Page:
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WC History: The youngest soldier to die in battle

Charley King at 12 years oldMay 20, 2015 | Malcolm Johnstone

West Chester PA - Charles Edwin King, known as Charley or Charlie, was barely 12-and-a-half years old when he joined the Union Army on September 12, 1861, as a drummer boy. He was born April 4, 1849 and was the oldest son of Pennell and Adaline King who had a home in the 100 block of West Barnard Street. 

His father had severe reservations about his son joining, but commanding officer Capt. Benjamin Sweeney of Company F, 49th Regiment, Pennsylvania Volunteers, promised that he'd do everything possible to keep the boy out of harms way. This usually meant staying far away from the battle lines. But a battleground is a dangerous place, and there can be no promises.

Charley first saw action at the Battle of Williamsburg, where a short-lived Union victory turned into a Union initiative called the Peninsula Campaign that was thwarted by Robert E. Lee's forces pushing the Union armies off the Virginia Peninsula. As the Union Armies retreated under fire, Charley would have gotten his first full taste of the carnage of war.

The Union regiment then prepared for the next battle, and Charley King was promoted to Drum Major and made a full Union soldier; he was, at age 13, a veteran of war.

In September, 1862, Charley's regiment marched with the rest of the Union forces toward Western Maryland where the Battle of Antietam took place on September 17. It would be known as the bloodiest day of the Civil War. The 49th Regiment, however, took relatively few casualties. But in the afternoon, a confederate shell exploded at the rear line. Several men were wounded, including Charley, who was shot "through the body" by shrapnel.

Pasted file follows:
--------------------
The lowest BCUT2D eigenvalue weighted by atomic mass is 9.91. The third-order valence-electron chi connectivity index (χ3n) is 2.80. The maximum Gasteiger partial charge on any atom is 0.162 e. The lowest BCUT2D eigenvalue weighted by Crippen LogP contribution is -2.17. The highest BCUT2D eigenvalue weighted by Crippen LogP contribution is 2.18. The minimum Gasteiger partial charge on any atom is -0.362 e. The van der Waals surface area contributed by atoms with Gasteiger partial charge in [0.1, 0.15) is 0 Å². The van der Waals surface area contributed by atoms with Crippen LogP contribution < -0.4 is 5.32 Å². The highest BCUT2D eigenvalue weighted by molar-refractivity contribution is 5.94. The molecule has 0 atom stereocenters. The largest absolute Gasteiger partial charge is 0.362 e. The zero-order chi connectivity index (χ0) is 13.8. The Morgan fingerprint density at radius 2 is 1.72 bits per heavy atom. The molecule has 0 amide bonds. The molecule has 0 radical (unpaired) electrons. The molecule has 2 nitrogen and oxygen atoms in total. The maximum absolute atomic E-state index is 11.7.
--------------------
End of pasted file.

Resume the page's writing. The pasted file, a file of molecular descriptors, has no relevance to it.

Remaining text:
His father, Pennell, serving elsewhere with Union forces, was called to the field hospital where Charley lay dying. But he could not make it before Charley, after three days of agony, died on September 20, 1862. He was the youngest soldier to die on either side during the Civil War at just 13 years of age.

What happened to Charley's body remains unknown. West Chester lore has it that Pennell brought Charley's body back to the family home on Barnard Street for a quiet burial there, hidden because such action is not allowed in the Borough. Some think that he's buried at Antietum, but no record exists of that. Still others think that he's resting at the Old Cheyney Cemetery, but that cannot be confirmed.

Charley King memorialCharley's parents, Pennell and Adeline King, are buried at Green Mount Cemetery in Westtown. And while Charley appears not to be there in body, his spirit is certainly present. A monument has been placed not far from his parents gravesite in recognition of his service to the Union.

Other articles about Charley King:

  • See WC History, an index of local historical articles



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